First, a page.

Black Man of the Nile and His Family, first published in 1972, is Dr. Ben’s best known work. It captures much of the substance of his early research on ancient Africa. In a masterful and unique manner, Dr. Ben uses Black Man of the Nile to challenge and expose “Europeanized” African History. He points up the distortion after distortion made in the long record of African contributions to world civilization. Once exposed he attacks these distortions with a vengeance, providing a spellbinding corrective lesson in our story.
“In this volume, facts of African History which have been for so long purposefully with-held from the public shall be re-revealed and carefully explained. Africa (Alkebu-lan) will be seen from eyes which are different to the Henry Morton Stanley and David Livingston’s drama; the salvation through Jesus Christ viewpoint; the Tarzan and Jane atmosphere; the “Great White Father” paternalism; and last, but not least, it will include “the lazy Africans who did nothing in Africa before slavery,” and “developed nothing or created nothing historically” propaganda angle of the “Christian missionaries.” These age-old stereotyped racist conceptions about the Africans shall not appear in this book.
The culture of the indigenous peoples of Africa (Alkebu-lan) was copied and adopted extensively by the so-called “Modern” or “Western Man” (Caucasian or white man). Much of “Western Man’s” culture also came from an Africa, which once hold the central focal point of learning of all forms; where man himself has far proven to have originated; at least where the oldest form of man have been unearthed (discovered); also man as he is known today. This Africa, correctly Alkebu-lan, will be reviewed from first-hand information recorded during the periods when the Africans were the teachers of the world and since.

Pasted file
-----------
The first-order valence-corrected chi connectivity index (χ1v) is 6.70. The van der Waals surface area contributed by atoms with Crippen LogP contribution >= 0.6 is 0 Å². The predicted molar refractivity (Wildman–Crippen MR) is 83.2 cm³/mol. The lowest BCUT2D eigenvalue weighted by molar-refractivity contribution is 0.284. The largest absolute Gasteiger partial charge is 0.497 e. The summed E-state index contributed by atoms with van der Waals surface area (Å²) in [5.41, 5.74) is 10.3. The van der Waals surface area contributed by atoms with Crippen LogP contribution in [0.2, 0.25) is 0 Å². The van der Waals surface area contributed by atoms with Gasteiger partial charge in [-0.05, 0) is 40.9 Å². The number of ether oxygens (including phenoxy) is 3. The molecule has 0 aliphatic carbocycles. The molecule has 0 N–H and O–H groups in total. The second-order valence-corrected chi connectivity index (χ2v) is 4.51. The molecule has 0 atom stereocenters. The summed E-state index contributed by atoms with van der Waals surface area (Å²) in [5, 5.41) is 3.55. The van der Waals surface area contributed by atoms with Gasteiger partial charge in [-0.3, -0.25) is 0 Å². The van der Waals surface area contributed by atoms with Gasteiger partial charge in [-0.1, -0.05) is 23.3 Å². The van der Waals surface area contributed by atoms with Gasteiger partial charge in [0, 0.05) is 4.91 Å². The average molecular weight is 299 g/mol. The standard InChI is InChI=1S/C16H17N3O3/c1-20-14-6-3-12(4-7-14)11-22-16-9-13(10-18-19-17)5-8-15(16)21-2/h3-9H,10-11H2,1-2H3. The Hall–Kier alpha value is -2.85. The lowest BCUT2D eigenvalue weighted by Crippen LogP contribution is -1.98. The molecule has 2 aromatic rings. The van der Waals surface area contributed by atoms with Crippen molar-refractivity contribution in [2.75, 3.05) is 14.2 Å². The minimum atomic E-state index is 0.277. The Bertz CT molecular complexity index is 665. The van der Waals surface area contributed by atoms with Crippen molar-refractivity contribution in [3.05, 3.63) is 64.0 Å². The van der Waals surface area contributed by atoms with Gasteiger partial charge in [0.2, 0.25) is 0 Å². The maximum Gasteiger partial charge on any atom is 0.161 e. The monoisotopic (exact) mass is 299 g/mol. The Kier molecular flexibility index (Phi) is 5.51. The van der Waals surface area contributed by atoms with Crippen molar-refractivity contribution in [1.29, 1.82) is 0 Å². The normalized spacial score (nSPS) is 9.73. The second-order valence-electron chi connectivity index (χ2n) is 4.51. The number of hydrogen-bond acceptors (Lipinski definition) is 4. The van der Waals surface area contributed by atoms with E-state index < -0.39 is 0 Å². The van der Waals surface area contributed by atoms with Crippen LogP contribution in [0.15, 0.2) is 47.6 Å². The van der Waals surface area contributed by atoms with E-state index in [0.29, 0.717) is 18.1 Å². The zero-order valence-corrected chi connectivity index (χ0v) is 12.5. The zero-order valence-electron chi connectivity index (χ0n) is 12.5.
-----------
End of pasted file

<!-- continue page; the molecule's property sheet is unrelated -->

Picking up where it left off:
Bearing in mind what has just been stated, a statement of the main purpose for this work is now being entered into, since so many other books on Africa (Alkebu-lan) and her people are being “manufactured” in such abundance these days. Remember, however, that this work cannot cover every minute detail dealing with Africa’s history which each reader believes to be the most important development in Africa. Some of the major and most pivotal occurrences which contributed to the earliest African High-Cultures, from pre-historic time to the final days of the West African Kingdoms and Empires shall be reviewed.” –from, The Preface.
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